Barbara Walters told 20/20 viewers that Peggy Claude-Pierre and her Montreux Clinic in Victoria, British Columbia, were “a last hope” for those critically ill with eating disorders. Oprah Winfrey tearfully described her as “an angel on earth.” This media coverage earned Claude-Pierre's clinic a worldwide reputation before allegations of force-feeding patients and patients being held against their will ultimately led to the clinic losing its license in 1999. In this book, journalist Barbara McLintock charts the rise and fall of Claude-Pierre’s clinic, and in doing so, tells a compelling story of desperate families grasping at unrealistic promises for a cure in the absence of proof.



Eve’s Rib: The New Science of Gender-specific Medicine and How it Can Save Your Life Marianne J. Legato
(Harmony Books, 2002)

Until very recently, women’s and men’s bodies were seen as essentially identical, except for the differences in our reproductive function. In fact, it was commonly assumed in medicine that it was necessary to study only men, and that the data collected from men could be extrapolated to women without modification. The rules, thankfully, are beginning to change. As Marianne Legato, an expert on gender differences explains, the medical community is finding that in every system of the body there are significant and unique sex-based differences in human physiology. This book explores these differences, looking at the brain, drug metabolism, the gastrointestinal tract, the lungs, the heart, the circulatory and immune systems, the skeleton and even the skin.



Abortion & Common Sense
Ruth Dixon and Paul K.B. Dagg (Xlibris, 2002)

"Abortion" is a word that, when uttered in public, elicits strong emotions, deeply held convictions and divisive debate. Yet about half of all unplanned pregnancies in the world end up in induced abortion, and 4/5ths occur in developing countries. Some women end their pregnancies safely and legally, yet so many more are forced to do so clandestinely and often dangerously. The authors of this book offer a fact-based, common sense account of how and why women have abortions, and what can be done to make them safe. In the first section, they explore a variety of personal, social, economic and health issues affecting women and couples in their efforts to regulate their fertility, and the role that safe and unsafe abortion plays in this endeavor. In the second part, they look at the legal, medical and political institutions that shape the environment in which abortion occurs. The authors conclude with the need to ensure that all abortions are performed correctly, legally and humanely, and that it be understood as a normal part of good medical care.



Responding to Cairo: Case Studies of Changing Practice in Reproductive Health and Family Planning
Nicole Haberland and Diana Measham, eds (Population Council, 2002)

The recommendations of the International Conference on Population and Development, held in Cairo in September 1994, represent a radical change in the way population and reproductive health problems are conceptualized. Since then, however, the challenge has been to translate these recommendations into effective reproductive health services that satisfy the needs of women and men. This book presents 22 case studies that examine past and present practice in reproductive health and family planning programs, in a variety of setting, highlighting changes and work yet to be done.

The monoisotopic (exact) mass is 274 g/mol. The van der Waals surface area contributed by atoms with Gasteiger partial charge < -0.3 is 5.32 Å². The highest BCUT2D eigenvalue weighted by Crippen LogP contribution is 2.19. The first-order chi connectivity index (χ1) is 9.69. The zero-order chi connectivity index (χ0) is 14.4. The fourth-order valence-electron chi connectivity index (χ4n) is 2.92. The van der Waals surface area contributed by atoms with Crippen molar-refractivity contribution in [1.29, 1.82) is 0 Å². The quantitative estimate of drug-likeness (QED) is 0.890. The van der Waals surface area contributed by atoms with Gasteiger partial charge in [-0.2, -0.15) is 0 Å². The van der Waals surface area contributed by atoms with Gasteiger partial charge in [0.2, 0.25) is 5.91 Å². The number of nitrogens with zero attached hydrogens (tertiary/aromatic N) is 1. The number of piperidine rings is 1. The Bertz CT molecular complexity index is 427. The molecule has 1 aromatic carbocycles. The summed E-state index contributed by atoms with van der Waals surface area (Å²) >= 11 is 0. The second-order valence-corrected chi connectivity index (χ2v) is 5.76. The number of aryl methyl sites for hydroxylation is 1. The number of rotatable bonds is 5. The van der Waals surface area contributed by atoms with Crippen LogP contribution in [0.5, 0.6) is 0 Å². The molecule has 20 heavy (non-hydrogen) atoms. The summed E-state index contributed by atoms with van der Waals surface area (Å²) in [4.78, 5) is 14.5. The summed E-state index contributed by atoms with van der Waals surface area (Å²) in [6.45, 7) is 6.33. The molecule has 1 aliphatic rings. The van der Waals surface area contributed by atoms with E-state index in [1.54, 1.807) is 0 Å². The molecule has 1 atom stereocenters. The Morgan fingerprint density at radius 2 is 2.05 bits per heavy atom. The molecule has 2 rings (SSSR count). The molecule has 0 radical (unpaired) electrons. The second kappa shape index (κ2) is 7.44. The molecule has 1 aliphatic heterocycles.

No More Periods? The Risks of Menstrual Suppression and Other Cutting-Edge Issues About Hormones and Women's Health
Susan Rako, M.D. (Harmony Books, 2003)

Menstrual suppression, the cessation of a woman's periods using hormones, has recently become a hot topic in women's health. Many health professionals and drug companies are suggesting that it is a safe and preferable option for women to suppress their periods if they are not trying to become pregnant. In her book, No More Periods, Susan Rako argues that this is a dangerous idea that does not take into consideration possible increased health risks associated with menstrual suppression, such as osteoporosis, heart attacks, strokes and cancer. She is concerned that members of the medical community have not provided women with enough information about the implications of menstrual suppression, and that not enough research on menstrual suppression for large populations of healthy women has been completed. If this information was known to women, Rako suggests, it would cause women to think long and hard before choosing to stop their periods. This book discusses frankly and honestly the far reaching implications of what it means, not only to stop one's period, but also the implications of altering the whole menstrual and female reproductive cycle.



The Vulvodynia Survival Guide: How to Overcome Painful Vaginal Symptoms & Enjoy an Active Lifestyle
Howard I. Glazer and Gae Rodke (New Harbinger Publications, 2002)

Vulvodynia is a chronic vulvar discomfort or pain, characterized by burning, stinging, irritation or rawness, and painful intercourse. These symptoms are not caused by an infection or skin disease. As with most chronic pain conditions, it can have a profound impact on a woman's quality of life, affecting her ability to engage in sexual activity and interfering with daily functioning (e.g., sitting at a desk, engaging in physical exercise, participating in social activities, etc.). These limitations can negatively affect self-image and lead to depression. To make matters worse, when it comes to vulvovaginal pain disorders, there is a true lack of knowledge in the medical community. Many doctors do not yet even acknowledge the condition as a real problem with a physical component. As the authors contend, since the medical community is not yet up to speed on vulvodynia, those women who suspect that they have this condition must educate themselves. They present the reader with medical information and self-help solutions to identify and avoid triggers, modify diet to reduce symptoms, find knowledgeable medical help, reduce or eliminate debilitating pain, and begin to enjoy healthy sexual relations and daily activities.